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Title: Ion cyclotron resonance frequency heating in JET during initial operations with the ITER-like wall

In 2011/12, JET started operation with its new ITER-Like Wall (ILW) made of a tungsten (W) divertor and a beryllium (Be) main chamber wall. The impact of the new wall materials on the JET Ion Cyclotron Resonance Frequency (ICRF) operation is assessed and some important properties of JET plasmas heated with ICRF are highlighted. A ∼ 20% reduction of the antenna coupling resistance is observed with the ILW as compared with the JET carbon (JET-C) wall. Heat-fluxes on the protecting limiters close the antennas, quantified using Infra-Red thermography (maximum 4.5 MW/m{sup 2} in current drive phasing), are within the wall power load handling capabilities. A simple RF sheath rectification model using the antenna near-fields calculated with the TOPICA code can reproduce the heat-flux pattern around the antennas. ICRF heating results in larger tungsten and nickel (Ni) contents in the plasma and in a larger core radiation when compared to Neutral Beam Injection (NBI) heating. The location of the tungsten ICRF specific source could not be identified but some experimental observations indicate that main-chamber W components could be an important impurity source: for example, the divertor W influx deduced from spectroscopy is comparable when using RF or NBI at same power and comparable divertormore » conditions, and Be evaporation in the main chamber results in a strong reduction of the impurity level. In L-mode plasmas, the ICRF specific high-Z impurity content decreased when operating at higher plasma density and when increasing the hydrogen concentration from 5% to 15%. Despite the higher plasma bulk radiation, ICRF exhibited overall good plasma heating performance; the power is typically deposited at the plasma centre while the radiation is mainly from the outer part of the plasma bulk. Application of ICRF heating in H-mode plasmas has started, and the beneficial effect of ICRF central electron heating to prevent W accumulation in the plasma core has been observed.« less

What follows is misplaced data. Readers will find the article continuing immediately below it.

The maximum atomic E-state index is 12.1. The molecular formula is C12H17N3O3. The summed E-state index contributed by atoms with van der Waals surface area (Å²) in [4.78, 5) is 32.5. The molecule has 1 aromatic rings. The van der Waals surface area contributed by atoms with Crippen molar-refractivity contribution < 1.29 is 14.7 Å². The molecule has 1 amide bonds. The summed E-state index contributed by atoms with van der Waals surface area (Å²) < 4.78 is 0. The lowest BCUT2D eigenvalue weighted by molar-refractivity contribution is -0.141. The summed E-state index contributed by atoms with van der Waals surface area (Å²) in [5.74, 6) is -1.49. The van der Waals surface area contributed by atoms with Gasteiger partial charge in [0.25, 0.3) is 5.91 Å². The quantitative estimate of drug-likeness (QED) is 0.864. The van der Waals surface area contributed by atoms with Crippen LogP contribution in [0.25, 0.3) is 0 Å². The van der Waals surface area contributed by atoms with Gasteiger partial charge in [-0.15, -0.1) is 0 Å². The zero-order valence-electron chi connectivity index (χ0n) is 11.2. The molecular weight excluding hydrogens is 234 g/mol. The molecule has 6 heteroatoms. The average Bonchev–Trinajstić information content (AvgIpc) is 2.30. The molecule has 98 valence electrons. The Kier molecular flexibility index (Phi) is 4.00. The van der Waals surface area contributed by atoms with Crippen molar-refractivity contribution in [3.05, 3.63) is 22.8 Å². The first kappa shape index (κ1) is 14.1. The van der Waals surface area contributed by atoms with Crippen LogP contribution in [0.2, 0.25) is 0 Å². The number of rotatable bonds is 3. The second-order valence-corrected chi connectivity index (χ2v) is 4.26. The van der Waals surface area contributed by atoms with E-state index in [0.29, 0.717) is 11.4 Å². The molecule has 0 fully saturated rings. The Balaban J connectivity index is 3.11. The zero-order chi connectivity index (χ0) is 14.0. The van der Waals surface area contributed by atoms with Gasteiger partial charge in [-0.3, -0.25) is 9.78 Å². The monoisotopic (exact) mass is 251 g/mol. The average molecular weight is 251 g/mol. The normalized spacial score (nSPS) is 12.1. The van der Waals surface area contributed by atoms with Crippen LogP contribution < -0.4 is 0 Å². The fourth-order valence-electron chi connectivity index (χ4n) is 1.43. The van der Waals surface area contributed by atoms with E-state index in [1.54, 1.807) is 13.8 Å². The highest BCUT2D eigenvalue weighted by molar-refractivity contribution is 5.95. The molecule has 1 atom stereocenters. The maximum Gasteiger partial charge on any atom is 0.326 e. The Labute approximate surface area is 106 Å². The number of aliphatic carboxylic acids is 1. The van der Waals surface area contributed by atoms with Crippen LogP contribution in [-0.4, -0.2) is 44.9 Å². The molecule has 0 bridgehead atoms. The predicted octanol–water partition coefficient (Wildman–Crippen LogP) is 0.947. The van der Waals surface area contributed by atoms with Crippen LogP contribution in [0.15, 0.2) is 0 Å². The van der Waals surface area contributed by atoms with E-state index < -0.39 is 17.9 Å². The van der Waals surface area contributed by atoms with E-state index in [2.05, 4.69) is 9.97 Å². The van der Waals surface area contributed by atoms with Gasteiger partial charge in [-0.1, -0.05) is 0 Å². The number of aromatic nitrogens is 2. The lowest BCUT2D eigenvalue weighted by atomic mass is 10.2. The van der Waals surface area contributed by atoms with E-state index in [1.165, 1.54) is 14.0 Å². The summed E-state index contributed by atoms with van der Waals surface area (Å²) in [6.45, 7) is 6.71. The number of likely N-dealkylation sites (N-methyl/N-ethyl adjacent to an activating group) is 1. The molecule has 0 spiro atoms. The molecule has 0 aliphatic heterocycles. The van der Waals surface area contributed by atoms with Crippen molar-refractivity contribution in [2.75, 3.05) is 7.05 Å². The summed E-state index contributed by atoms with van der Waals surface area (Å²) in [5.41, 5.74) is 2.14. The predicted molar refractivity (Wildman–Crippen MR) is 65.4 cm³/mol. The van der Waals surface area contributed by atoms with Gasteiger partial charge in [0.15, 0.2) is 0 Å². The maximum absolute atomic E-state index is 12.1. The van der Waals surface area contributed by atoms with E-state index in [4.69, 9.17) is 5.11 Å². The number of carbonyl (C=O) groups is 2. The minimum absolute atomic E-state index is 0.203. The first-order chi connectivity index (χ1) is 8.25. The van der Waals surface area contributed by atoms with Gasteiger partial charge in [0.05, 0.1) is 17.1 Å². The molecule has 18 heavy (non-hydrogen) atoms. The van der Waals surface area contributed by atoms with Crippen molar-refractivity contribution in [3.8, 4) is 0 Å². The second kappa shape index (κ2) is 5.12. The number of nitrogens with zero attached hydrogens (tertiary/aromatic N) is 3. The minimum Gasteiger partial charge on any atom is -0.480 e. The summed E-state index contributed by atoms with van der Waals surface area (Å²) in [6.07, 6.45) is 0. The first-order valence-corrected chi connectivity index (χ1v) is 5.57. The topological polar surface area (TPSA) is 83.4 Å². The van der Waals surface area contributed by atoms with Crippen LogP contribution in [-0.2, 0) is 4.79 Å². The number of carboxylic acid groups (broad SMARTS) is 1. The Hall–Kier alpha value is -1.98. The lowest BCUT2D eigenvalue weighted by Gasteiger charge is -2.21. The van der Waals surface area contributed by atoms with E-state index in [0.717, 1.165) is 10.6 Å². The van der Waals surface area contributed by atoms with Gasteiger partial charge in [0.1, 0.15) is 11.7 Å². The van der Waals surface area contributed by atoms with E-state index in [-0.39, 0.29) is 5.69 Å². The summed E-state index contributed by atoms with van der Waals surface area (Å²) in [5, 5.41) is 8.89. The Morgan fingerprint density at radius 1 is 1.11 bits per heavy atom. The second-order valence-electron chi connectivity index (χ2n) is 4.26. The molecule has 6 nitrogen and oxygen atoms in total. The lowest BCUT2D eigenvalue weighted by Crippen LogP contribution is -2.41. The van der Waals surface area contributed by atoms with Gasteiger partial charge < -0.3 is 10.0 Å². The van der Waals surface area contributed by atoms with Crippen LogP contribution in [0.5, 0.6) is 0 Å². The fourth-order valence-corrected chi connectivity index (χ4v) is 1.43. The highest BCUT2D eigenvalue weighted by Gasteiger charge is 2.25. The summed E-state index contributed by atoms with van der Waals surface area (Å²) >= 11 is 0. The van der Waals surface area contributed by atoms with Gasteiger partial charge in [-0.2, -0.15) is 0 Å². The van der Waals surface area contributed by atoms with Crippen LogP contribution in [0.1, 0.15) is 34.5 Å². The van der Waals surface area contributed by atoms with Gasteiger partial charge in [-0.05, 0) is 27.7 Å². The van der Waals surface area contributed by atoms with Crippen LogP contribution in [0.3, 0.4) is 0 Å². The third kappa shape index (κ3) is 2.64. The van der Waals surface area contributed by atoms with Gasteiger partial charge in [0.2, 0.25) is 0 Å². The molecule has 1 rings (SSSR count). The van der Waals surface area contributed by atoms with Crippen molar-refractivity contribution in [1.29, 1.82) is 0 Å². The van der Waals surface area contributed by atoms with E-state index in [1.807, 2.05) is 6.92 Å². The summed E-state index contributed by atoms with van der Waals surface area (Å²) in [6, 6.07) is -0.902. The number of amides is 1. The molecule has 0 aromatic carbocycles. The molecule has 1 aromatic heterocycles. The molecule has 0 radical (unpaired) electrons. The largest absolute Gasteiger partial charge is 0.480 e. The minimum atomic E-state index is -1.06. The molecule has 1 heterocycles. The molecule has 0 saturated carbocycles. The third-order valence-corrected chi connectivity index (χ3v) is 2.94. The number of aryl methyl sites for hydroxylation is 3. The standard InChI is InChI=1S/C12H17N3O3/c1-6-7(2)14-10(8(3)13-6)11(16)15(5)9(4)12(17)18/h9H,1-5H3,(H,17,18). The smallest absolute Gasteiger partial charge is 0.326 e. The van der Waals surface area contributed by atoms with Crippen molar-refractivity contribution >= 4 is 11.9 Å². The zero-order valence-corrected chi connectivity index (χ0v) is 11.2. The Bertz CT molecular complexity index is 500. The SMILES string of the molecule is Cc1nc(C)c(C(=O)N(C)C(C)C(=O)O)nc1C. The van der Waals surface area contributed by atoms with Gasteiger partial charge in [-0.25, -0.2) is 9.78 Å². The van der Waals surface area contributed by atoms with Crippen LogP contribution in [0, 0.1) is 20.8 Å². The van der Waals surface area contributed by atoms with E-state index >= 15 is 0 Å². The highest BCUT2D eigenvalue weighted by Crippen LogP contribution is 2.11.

Authors:
; ; ; ; ; ;  [1] ; ; ; ;  [2] ;  [3] ;  [4] ; ;  [5] ;  [1] ;  [6] ;  [7] ;  [8] ;  [9] more »;  [10] ; « less
  1. Euratom/CCFE Fusion Association, Culham Science Centre, Abingdon OX14 3DB (United Kingdom)
  2. Max-Planck-Institut für Plasmaphysik, EURATOM-Assoziation, Garching (Germany)
  3. CEA, IRFM, F-13108 Saint-Paul-Lez-Durance (France)
  4. Association Euratom-IPPLM, Hery 23, 01-497 Warsaw (Poland)
  5. Association EURATOM-Belgian State, ERM-KMS, Brussels (Belgium)
  6. (Germany)
  7. IEK-4, Forschungszentrum Jülich, Association EURATOM-FZJ, Jülich (Germany)
  8. Ecole Nationale des Ponts et Chaussées, F77455 Marne-la-Vallée (France)
  9. Oak Ridge National Laboratory, Oak Ridge, Tennessee 37831-6169 (United States)
  10. Politecnico di Torino, Department of Electronics, Torino (Italy)
Publication Date:
OSTI Identifier:
22299953
Resource Type:
Journal Article
Resource Relation:
Journal Name: Physics of Plasmas; Journal Volume: 21; Journal Issue: 6; Other Information: (c) 2014 Euratom; Country of input: International Atomic Energy Agency (IAEA)
Country of Publication:
United States
Language:
English
Subject:
70 PLASMA PHYSICS AND FUSION TECHNOLOGY; BEAM INJECTION HEATING; DIVERTORS; HEAT FLUX; H-MODE PLASMA CONFINEMENT; ICR HEATING; IMPURITIES; ION CYCLOTRON-RESONANCE; ITER TOKAMAK; LIMITERS; L-MODE PLASMA CONFINEMENT; NEUTRAL ATOM BEAM INJECTION; PLASMA DENSITY